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Astronomers Discover Earthlike Planet 16 Light-Years Away

What's the Latest?

Sci-News reports Australian astronomers have discovered what may be the most Earthlike planet among those known to humans. The scientists at the University of New South Wales spotted Gliese 832c (also known as HD 204961 or LHS 3685) orbiting a red dwarf star about 16 light-years away. Gliese 832c has a shorter year than Earth -- 35 days rather than 365 -- and contains five times as much mass. Despite these differences, Gliese 832c orbits in the red dwarf's Goldilocks Zone, which is to say that its position within its star system makes it theoretically conducive to supporting life. Gliese 832c receives about the same amount of energy from its star as Earth does from the sun .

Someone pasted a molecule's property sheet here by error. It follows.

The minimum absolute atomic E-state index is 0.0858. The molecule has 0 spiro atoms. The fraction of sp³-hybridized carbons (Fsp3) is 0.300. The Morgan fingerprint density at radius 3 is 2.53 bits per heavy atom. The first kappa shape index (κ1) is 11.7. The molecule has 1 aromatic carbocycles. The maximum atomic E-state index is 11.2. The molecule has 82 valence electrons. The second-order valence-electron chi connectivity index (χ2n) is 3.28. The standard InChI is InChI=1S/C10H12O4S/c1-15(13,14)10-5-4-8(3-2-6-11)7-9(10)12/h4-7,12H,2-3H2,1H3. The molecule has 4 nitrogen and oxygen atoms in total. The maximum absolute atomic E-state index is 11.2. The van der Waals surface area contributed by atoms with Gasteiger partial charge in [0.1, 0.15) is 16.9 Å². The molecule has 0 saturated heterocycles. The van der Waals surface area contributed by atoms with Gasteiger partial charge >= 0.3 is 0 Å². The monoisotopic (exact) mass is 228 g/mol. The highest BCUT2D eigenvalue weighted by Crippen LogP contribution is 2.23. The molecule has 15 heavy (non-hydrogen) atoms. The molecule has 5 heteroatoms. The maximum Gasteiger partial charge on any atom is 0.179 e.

What's the Big Idea?

Ellis Hamburger of The Verge notes that Gliese 832c's elevated mass likely means the planet's weather is hotter and more volatile than our own. This may push the planet towards being more of a super-Venus than a super-Earth. Still, the astronomers are excited:

“It will be interesting to know if any additional objects in the Gliese 832 system follow this familiar Solar System configuration, but this architecture remains rare among the known exoplanet systems."

According to The Earth Similarity Index, Gliese 832c is among the top 3 most similar known planets to Earth, and certainly the closest (though another Gliese -- Gliese 667Cc -- is only about 22 light years away).

Read more at The Verge and Sci-News

Photo credit: Len Savitskiy / Shutterstock

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